Monday, December 6, 2010
SONG - Reagan's Ghost
Catscan played a showcase with "5 mad punk bands" at nationally renowned Jammin' Java, a snooty proto-hipster coffee shop, on October 9th, 2003. This opportunity came through mentor Jon Carroll, who joined Catscan on stage for a live rendition of Carroll's Living in an Insane Asylum. This performance also featured David Shelby who had co-written the song with Jon years before. The headlining act, Further From, shared their drum set and guitar with Catscan- who's own equipment broke just before and during their performance. The band thanked their gracious hosts by informing the audience that the show was over and to "go home" just before the headlining act took the stage. Due to this faux-pas, Catscan never heard from Further From, or Jammin’ Java, ever again.
A few new compositions from their yet-to-be-recorded next album were field tested at the Jammin' Java show as well as their second Battle of the Bands at James Madison High School. The following week, Catscan played another Battle at the school’s after prom party, although they were too young to have actually attended the prom itself. They won second place, one hundred dollars, and a free VHS of themselves lip-syncing to Welcome to the Jungle.
Paul was sent off to a prestigious music and arts camp in Michigan that summer of 2004 to study euphonium. Catscan was put on a temporary hiatus, leaving Mason to explore a few other musical ventures. He started a new band with Eric Randall and Khai Phan, a satirical screamo group called Fallen August. Their tongue-in-cheek sarcastic emo music gained them much MySpace fandom, as well as several uncomfortably awkward gigs. Mason and Jay also wrote and recorded an EP called The Romans without Paul and mailed it to him at Interlochen. Shortly after Paul's triumphant return, the band recorded Based on a Fake Story, perhaps their first true classic. Mason, Paul, and Jay put almost a year's worth of effort in writing, practicing, and recording, a radical change from their rougher and more spontaneous recording style.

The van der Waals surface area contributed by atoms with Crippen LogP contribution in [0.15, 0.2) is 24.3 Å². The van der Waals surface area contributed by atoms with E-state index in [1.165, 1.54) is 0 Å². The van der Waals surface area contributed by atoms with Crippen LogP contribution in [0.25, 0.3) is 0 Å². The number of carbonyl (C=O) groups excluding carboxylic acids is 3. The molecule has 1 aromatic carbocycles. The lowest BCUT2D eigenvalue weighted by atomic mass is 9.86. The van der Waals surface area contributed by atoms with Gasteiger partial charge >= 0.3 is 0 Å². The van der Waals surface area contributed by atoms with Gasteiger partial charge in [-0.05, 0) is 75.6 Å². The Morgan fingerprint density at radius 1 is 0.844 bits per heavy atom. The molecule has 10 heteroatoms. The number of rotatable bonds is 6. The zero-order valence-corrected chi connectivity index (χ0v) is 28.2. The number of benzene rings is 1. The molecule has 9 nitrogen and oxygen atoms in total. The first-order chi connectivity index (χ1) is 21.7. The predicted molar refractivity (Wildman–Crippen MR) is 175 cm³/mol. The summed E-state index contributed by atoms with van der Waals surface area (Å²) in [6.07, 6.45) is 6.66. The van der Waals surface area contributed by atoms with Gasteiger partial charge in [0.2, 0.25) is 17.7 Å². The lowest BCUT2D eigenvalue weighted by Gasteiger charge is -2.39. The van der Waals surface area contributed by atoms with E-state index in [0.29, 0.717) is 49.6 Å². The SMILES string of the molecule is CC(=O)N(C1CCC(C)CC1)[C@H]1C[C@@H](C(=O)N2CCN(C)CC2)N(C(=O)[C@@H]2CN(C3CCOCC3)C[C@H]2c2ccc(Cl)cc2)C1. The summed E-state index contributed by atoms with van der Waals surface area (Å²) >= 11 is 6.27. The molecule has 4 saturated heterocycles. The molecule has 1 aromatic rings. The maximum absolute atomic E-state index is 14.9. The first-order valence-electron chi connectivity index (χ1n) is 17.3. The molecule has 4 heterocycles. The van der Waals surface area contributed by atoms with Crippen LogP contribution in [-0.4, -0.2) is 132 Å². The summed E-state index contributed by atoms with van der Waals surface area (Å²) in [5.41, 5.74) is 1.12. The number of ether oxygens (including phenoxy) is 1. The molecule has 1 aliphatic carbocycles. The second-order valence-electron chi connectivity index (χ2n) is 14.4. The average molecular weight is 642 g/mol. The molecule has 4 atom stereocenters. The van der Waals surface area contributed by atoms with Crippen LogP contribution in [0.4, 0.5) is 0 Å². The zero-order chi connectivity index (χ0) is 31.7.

Catscan started a new tradition of annual holiday extravaganzas with 2005's Christmas on the Planet of the Apes show in Mason's basement, which featured the first appearance by Santa Ape. Because it lacked the technical and performance issues of all their prior gigs, the band felt that this was their first well-received show. Many who attended the show as classmates and friends of the group, left as fans.
The band briefly recruited Drew Gingras, a talented young guitarist, in late 2005, enabling Mason to concentrate more on keyboards and adding another layer to the band's live sound. However, Drew's external obligations to other bands left him under prepared for his first and only performance with Catscan, who decided to revert back to a trio, parting amiably with their friend. While recording their follow-up to Based on a Fake Story, Catscan also grew interested in video and visual media. They filmed several music videos for both Catscan and Fallen August as well as including the experimental horror film, Midgetville with members of the Project Grapefruit Collective.
William Henry Harrison came out at the end of their high school careers. This album felt much darker than any of their previous works. Paul's unavailability gave Mason executive control of the project, who in turn produced a much more aggressive and experimental album. Mason and Paul also recorded a live-in-studio piece called Nostradamus Predicted Hitler with Eric Randall, Khai Phan, and Jeff Smith, which was even more free-form.
Having graduated high school, and with two solid albums under their belts, Catscan began putting press kits together in order to go public. They recorded a split, Yellow Cat, with Yellow People. The two bands played many shows together and formed an indie label, Kaiju Records, for which they also recruited The Norman Rockwells, MC Stonewall Hill, and Richy&Georgie. Catscan's web presence was also gaining steam through emerging social networking avenues and their own website, developed by Marco Ceppi. Mason, Paul, and Jay started preparations for a tour of the east coast, armed with professionally shot photography of the band as well as a collection of their best material. They named this demo collection Manifest Destiny, and felt ready to conquer the music world.